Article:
“We just want people to better understand the world they live in.” Cheryl Heuton
Proving once again that, culturally, I am as out-of-touch as a hermit living in a cave, it took me 14 years to discover what is now one of my all-time favorite television shows. I am talking about NUMB3RS, created by former newspaper reporter Cheryl Heuton and her husband Nicholas Falacci (how cool is it to be married to the guy you work with!), which ran for six seasons, from 2005 to 2010.
Early episodes of NUMB3RS open with a voice-over narration by Professor Charles Eppes, a brilliant mathematician who consults with the FBI:
“We all use math every day. To predict weather, to tell time, to handle money. Math is more than formulas and equations. It’s logic; it’s rationality. It’s using your mind to solve the biggest mysteries we know.”
After this intro, the crime-solving begins. But before I tell you more about the series, let me talk a little about reruns.
As a child, I spent hours in front of the TV, absorbed by movies produced 20 or 30 years earlier for theatrical release, being broadcast for the first time on television. As I got older and was struggling to make my way as a writer, I missed truly excellent first-run television shows, and continued to miss them in reruns.
However, I recently discovered Perry Mason, Ironside, Columbo, and Monk – shows with captivating characters, great writing, intriguing concepts, and absorbing plots – on satellite TV, cable TV, via downloads, streaming, pay per view, in library collections, on YouTube, and I’m sure also in innumerable other places I’ve never heard of.
As to NUMB3RS, it was the objective of Cheryl Heuton and Nicholas Falacci to create a series that would celebrate the intellect and inspire viewers to think logically. Specifically, a show that would focus on mathematics.
In order to stay true to their goals, they brought in real mathematicians to consultant on each episode, and as a testament to their success, their series received the Carl Sagan Award for Public Understanding of Science in 2005, and the National Science Board’s Public Service Award in 2007.
“I love the way math works,” Heuton stated. “The logic and the thinking, and I love finding ways to explain it.”
But NUMB3RS doesn’t just challenge us to think, it also tells really good stories and introduces us to three sets of intriguing and likeable characters. Most important are Senior FBI Agent Don Eppes (Rob Morrow); his previously mentioned brother, mathematical genius, Professor Charlie Eppes (David Krumholtz); and their usually warm and fuzzy but sometimes self-righteous (he was an anti-war activist in the 1960s) father, Alan Eppes (Judd Hirsch).
In the pilot episode, Agent Eppes, stymied by how a serial rapist is targeting victims, calls upon Charlie to tap into mathematical theories, axioms, principles, and hypotheses for help. This is the first time that the often-squabbling siblings (Don was always the cool older brother, and Charlie the nuisance younger brother nerd) have worked together on a case, and the results are exhilarating.
Agent Eppes’ subordinates are likeable, intelligent, honorable, and supportive of each other. More than co-workers, they are also friends. His team consists of two field agents, David Sinclair (Alimi Ballard) and Colby Granger (Dylan Bruno), a forensic psychologist, Megan Reeves (Diane Farr), and, depending on the season, a couple of attractive female field agents as love interests for Agent Eppes, each of whom is intelligent and has a well-developed personality.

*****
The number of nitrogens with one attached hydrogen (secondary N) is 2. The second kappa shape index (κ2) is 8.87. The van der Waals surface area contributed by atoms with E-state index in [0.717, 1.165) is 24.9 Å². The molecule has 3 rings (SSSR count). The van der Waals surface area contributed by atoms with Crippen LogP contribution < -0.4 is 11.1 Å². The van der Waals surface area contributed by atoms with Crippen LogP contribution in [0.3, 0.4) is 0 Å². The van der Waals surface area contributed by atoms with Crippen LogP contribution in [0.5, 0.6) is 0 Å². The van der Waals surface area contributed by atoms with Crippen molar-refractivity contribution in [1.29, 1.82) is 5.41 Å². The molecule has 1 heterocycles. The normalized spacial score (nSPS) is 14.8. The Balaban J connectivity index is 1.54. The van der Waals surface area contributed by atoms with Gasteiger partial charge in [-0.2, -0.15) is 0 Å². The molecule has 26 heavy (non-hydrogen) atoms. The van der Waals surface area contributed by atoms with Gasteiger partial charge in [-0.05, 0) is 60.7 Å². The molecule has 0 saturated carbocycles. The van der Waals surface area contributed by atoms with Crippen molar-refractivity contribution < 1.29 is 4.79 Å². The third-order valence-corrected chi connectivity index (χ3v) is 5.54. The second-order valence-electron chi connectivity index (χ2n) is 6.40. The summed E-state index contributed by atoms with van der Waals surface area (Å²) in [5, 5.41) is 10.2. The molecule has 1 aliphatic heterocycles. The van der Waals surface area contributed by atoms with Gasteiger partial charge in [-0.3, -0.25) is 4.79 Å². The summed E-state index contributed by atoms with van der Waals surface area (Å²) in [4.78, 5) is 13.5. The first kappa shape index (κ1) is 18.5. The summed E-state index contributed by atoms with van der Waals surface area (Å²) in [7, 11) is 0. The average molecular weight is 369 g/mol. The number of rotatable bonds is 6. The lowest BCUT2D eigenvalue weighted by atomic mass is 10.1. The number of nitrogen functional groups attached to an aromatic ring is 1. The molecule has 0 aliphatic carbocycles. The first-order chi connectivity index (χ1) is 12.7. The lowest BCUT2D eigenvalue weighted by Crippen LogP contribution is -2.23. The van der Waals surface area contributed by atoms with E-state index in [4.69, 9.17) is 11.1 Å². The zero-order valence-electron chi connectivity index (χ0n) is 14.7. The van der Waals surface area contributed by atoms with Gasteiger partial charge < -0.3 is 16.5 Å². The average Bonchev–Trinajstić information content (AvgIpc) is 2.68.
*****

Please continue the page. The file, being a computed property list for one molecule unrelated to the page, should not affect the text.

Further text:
Rob Morrow, who had previously starred as an annoyingly self-absorbed doctor in the TV series Northern Exposure, does a complete character turnabout as Agent Eppes, so intent upon doing his job perfectly that he often fails to recognize when, instead of taking every burden upon himself, he should be delegating responsibilities. Cast in the old-fashioned strong-silent hero mode, Eppes is passionate about presenting an impassive façade to his teammates, and when we are treated to one of his elusive smiles, we feel as if we have been given a rare and precious benediction.
Although reluctant to make a romantic commitment, Agent Eppes is deeply devoted to his family, and even though he has his own apartment, after a horrific day of chasing criminals, he often comes “home” to the craftsman-style house (practically a member of the cast) where he and his brother grew up, and where his father and Charlie still live.
The third tier of characters essential to the solution of each week’s mystery (blackmail, extortion, murder, terrorism, bank robbery, art forgery, election tampering, etc.) are Charlie Eppes’ colleagues at CalSci. These include Professor Larry Fleinhardt (Peter MacNicol), a loveable and eccentric theoretical physicist who only eats white food, lives in a steam tunnel under the university, and mentored Charlie when he first attended Princeton at age 14, and Charlie’s beautiful fiancée, also a mathematician, Professor Amita Ramanujan (Navi Rawat).
In a world that has descended to such sub-human levels of anti-intellectualism that scientists are afraid even to define the sexes, watching NUMB3RS is as refreshing as a cold glass of lemonade on a soppy, sloppy, sweaty, hot, and humid summer day.
All of which aside, as with every good bit of writing, what matters most are the stories (riveting), the characters (we care very much about them!), and an elusive factor we don’t often see mentioned nowadays: that when watching NUMB3RS, instead of feeling embarrassed and degraded by what we see, we are entertained, charmed, challenged, and uplifted, because ... Oh Joy! ... we have been encouraged to engage our brains!
Copyright © Shelly Reuben, 2024. Shelly Reuben’s books have been nominated for Edgar, Prometheus, and Falcon awards. For more about her writing, visit www.shellyreuben.com